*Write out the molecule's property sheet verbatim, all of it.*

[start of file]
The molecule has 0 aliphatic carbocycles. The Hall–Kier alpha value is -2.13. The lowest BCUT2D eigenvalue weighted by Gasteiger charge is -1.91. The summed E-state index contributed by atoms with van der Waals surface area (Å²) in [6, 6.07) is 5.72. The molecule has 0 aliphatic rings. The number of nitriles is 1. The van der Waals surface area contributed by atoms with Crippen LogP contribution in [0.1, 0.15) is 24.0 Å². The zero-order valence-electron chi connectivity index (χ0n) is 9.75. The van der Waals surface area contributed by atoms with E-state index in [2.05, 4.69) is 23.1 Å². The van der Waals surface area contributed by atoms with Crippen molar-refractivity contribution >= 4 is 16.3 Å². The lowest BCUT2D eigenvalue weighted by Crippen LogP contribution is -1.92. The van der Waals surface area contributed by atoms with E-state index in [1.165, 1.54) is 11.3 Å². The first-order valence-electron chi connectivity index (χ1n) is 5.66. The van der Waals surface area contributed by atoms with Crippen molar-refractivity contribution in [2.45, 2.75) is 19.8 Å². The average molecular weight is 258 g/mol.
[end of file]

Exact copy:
The molecule has 0 aliphatic carbocycles. The Hall–Kier alpha value is -2.13. The lowest BCUT2D eigenvalue weighted by Gasteiger charge is -1.91. The summed E-state index contributed by atoms with van der Waals surface area (Å²) in [6, 6.07) is 5.72. The molecule has 0 aliphatic rings. The number of nitriles is 1. The van der Waals surface area contributed by atoms with Crippen LogP contribution in [0.1, 0.15) is 24.0 Å². The zero-order valence-electron chi connectivity index (χ0n) is 9.75. The van der Waals surface area contributed by atoms with E-state index in [2.05, 4.69) is 23.1 Å². The van der Waals surface area contributed by atoms with Crippen molar-refractivity contribution >= 4 is 16.3 Å². The lowest BCUT2D eigenvalue weighted by Crippen LogP contribution is -1.92. The van der Waals surface area contributed by atoms with E-state index in [1.165, 1.54) is 11.3 Å². The first-order valence-electron chi connectivity index (χ1n) is 5.66. The van der Waals surface area contributed by atoms with Crippen molar-refractivity contribution in [2.45, 2.75) is 19.8 Å². The average molecular weight is 258 g/mol.